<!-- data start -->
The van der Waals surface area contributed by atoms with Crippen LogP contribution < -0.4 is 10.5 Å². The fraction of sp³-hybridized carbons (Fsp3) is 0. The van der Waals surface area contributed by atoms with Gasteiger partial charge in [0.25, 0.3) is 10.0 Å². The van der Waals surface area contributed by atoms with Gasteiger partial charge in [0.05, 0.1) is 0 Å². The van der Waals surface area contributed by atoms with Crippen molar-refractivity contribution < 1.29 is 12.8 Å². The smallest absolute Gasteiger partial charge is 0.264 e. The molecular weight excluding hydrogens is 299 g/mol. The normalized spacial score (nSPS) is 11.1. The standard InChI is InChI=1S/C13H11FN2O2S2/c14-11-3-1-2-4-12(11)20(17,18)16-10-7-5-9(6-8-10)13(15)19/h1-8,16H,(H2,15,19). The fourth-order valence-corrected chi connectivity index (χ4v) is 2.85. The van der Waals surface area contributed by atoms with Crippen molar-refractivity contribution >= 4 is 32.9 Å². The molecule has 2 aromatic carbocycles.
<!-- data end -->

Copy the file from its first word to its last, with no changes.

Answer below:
The van der Waals surface area contributed by atoms with Crippen LogP contribution < -0.4 is 10.5 Å². The fraction of sp³-hybridized carbons (Fsp3) is 0. The van der Waals surface area contributed by atoms with Gasteiger partial charge in [0.25, 0.3) is 10.0 Å². The van der Waals surface area contributed by atoms with Gasteiger partial charge in [0.05, 0.1) is 0 Å². The van der Waals surface area contributed by atoms with Crippen molar-refractivity contribution < 1.29 is 12.8 Å². The smallest absolute Gasteiger partial charge is 0.264 e. The molecular weight excluding hydrogens is 299 g/mol. The normalized spacial score (nSPS) is 11.1. The standard InChI is InChI=1S/C13H11FN2O2S2/c14-11-3-1-2-4-12(11)20(17,18)16-10-7-5-9(6-8-10)13(15)19/h1-8,16H,(H2,15,19). The fourth-order valence-corrected chi connectivity index (χ4v) is 2.85. The van der Waals surface area contributed by atoms with Crippen molar-refractivity contribution >= 4 is 32.9 Å². The molecule has 2 aromatic carbocycles.